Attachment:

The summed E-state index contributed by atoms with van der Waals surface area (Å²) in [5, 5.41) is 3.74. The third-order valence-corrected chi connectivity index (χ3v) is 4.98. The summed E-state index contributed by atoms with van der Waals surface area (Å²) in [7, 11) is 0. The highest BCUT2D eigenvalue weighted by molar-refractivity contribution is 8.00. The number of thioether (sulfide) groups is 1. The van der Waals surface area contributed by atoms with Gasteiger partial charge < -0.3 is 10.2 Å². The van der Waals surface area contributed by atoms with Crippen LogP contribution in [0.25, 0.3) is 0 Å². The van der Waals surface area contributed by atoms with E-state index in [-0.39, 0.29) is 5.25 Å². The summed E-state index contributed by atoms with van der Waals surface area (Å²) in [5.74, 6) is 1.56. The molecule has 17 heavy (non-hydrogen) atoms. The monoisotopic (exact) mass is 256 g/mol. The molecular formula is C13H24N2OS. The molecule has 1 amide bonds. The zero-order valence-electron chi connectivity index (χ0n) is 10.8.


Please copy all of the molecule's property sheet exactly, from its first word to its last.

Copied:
The summed E-state index contributed by atoms with van der Waals surface area (Å²) in [5, 5.41) is 3.74. The third-order valence-corrected chi connectivity index (χ3v) is 4.98. The summed E-state index contributed by atoms with van der Waals surface area (Å²) in [7, 11) is 0. The highest BCUT2D eigenvalue weighted by molar-refractivity contribution is 8.00. The number of thioether (sulfide) groups is 1. The van der Waals surface area contributed by atoms with Gasteiger partial charge < -0.3 is 10.2 Å². The van der Waals surface area contributed by atoms with Crippen LogP contribution in [0.25, 0.3) is 0 Å². The van der Waals surface area contributed by atoms with E-state index in [-0.39, 0.29) is 5.25 Å². The summed E-state index contributed by atoms with van der Waals surface area (Å²) in [5.74, 6) is 1.56. The molecule has 17 heavy (non-hydrogen) atoms. The monoisotopic (exact) mass is 256 g/mol. The molecular formula is C13H24N2OS. The molecule has 1 amide bonds. The zero-order valence-electron chi connectivity index (χ0n) is 10.8.